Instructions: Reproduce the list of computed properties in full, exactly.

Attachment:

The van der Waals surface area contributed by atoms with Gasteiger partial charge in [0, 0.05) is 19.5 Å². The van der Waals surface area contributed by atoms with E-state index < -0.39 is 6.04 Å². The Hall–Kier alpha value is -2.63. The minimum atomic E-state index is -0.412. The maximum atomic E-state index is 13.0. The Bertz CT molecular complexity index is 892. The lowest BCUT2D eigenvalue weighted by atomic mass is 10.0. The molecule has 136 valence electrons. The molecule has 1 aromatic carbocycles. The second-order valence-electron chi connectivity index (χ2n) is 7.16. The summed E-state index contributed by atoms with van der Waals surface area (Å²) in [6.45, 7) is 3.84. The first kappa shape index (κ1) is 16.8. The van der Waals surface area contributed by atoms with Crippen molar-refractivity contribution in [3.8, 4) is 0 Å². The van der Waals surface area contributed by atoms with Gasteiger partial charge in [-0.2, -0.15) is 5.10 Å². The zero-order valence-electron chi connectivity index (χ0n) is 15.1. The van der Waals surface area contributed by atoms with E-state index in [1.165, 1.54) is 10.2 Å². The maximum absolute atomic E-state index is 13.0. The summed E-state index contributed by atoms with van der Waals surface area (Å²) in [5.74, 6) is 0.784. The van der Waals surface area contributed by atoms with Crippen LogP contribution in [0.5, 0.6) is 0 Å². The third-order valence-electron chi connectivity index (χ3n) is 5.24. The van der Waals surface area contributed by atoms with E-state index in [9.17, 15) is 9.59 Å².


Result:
The van der Waals surface area contributed by atoms with Gasteiger partial charge in [0, 0.05) is 19.5 Å². The van der Waals surface area contributed by atoms with E-state index < -0.39 is 6.04 Å². The Hall–Kier alpha value is -2.63. The minimum atomic E-state index is -0.412. The maximum atomic E-state index is 13.0. The Bertz CT molecular complexity index is 892. The lowest BCUT2D eigenvalue weighted by atomic mass is 10.0. The molecule has 136 valence electrons. The molecule has 1 aromatic carbocycles. The second-order valence-electron chi connectivity index (χ2n) is 7.16. The summed E-state index contributed by atoms with van der Waals surface area (Å²) in [6.45, 7) is 3.84. The first kappa shape index (κ1) is 16.8. The van der Waals surface area contributed by atoms with Crippen molar-refractivity contribution in [3.8, 4) is 0 Å². The van der Waals surface area contributed by atoms with Gasteiger partial charge in [-0.2, -0.15) is 5.10 Å². The zero-order valence-electron chi connectivity index (χ0n) is 15.1. The van der Waals surface area contributed by atoms with E-state index in [1.165, 1.54) is 10.2 Å². The maximum absolute atomic E-state index is 13.0. The summed E-state index contributed by atoms with van der Waals surface area (Å²) in [5.74, 6) is 0.784. The van der Waals surface area contributed by atoms with Crippen LogP contribution in [0.5, 0.6) is 0 Å². The third-order valence-electron chi connectivity index (χ3n) is 5.24. The van der Waals surface area contributed by atoms with E-state index in [9.17, 15) is 9.59 Å².